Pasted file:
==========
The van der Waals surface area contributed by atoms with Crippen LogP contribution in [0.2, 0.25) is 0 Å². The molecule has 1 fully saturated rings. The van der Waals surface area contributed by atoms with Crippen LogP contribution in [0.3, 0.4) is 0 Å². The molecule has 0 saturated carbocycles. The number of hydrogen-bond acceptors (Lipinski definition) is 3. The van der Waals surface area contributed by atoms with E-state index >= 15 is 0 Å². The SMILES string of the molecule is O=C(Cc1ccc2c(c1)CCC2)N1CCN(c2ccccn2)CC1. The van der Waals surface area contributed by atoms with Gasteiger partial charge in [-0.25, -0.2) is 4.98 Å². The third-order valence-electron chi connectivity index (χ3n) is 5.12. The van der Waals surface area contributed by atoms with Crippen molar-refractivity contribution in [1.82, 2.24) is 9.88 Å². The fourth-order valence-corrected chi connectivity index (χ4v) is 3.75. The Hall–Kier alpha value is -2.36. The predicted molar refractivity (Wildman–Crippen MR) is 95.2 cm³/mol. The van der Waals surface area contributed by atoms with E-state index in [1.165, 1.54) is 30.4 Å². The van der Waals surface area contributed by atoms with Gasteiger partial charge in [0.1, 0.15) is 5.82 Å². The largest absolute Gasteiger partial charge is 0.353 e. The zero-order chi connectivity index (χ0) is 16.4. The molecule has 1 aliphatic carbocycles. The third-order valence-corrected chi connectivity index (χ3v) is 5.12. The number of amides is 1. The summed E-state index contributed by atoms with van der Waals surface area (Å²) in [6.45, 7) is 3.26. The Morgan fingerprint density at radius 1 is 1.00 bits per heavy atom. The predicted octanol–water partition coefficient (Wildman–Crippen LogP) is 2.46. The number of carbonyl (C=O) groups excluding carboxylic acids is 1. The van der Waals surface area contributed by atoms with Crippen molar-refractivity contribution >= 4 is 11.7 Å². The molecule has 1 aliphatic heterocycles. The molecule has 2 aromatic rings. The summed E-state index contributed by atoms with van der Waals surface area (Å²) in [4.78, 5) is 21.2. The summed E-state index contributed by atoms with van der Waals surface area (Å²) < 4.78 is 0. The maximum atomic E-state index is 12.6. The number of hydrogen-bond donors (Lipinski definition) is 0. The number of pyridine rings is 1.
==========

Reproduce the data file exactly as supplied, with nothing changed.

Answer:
The van der Waals surface area contributed by atoms with Crippen LogP contribution in [0.2, 0.25) is 0 Å². The molecule has 1 fully saturated rings. The van der Waals surface area contributed by atoms with Crippen LogP contribution in [0.3, 0.4) is 0 Å². The molecule has 0 saturated carbocycles. The number of hydrogen-bond acceptors (Lipinski definition) is 3. The van der Waals surface area contributed by atoms with E-state index >= 15 is 0 Å². The SMILES string of the molecule is O=C(Cc1ccc2c(c1)CCC2)N1CCN(c2ccccn2)CC1. The van der Waals surface area contributed by atoms with Gasteiger partial charge in [-0.25, -0.2) is 4.98 Å². The third-order valence-electron chi connectivity index (χ3n) is 5.12. The van der Waals surface area contributed by atoms with Crippen molar-refractivity contribution in [1.82, 2.24) is 9.88 Å². The fourth-order valence-corrected chi connectivity index (χ4v) is 3.75. The Hall–Kier alpha value is -2.36. The predicted molar refractivity (Wildman–Crippen MR) is 95.2 cm³/mol. The van der Waals surface area contributed by atoms with E-state index in [1.165, 1.54) is 30.4 Å². The van der Waals surface area contributed by atoms with Gasteiger partial charge in [0.1, 0.15) is 5.82 Å². The largest absolute Gasteiger partial charge is 0.353 e. The zero-order chi connectivity index (χ0) is 16.4. The molecule has 1 aliphatic carbocycles. The third-order valence-corrected chi connectivity index (χ3v) is 5.12. The number of amides is 1. The summed E-state index contributed by atoms with van der Waals surface area (Å²) in [6.45, 7) is 3.26. The Morgan fingerprint density at radius 1 is 1.00 bits per heavy atom. The predicted octanol–water partition coefficient (Wildman–Crippen LogP) is 2.46. The number of carbonyl (C=O) groups excluding carboxylic acids is 1. The van der Waals surface area contributed by atoms with Crippen molar-refractivity contribution >= 4 is 11.7 Å². The molecule has 1 aliphatic heterocycles. The molecule has 2 aromatic rings. The summed E-state index contributed by atoms with van der Waals surface area (Å²) in [4.78, 5) is 21.2. The summed E-state index contributed by atoms with van der Waals surface area (Å²) < 4.78 is 0. The maximum atomic E-state index is 12.6. The number of hydrogen-bond donors (Lipinski definition) is 0. The number of pyridine rings is 1.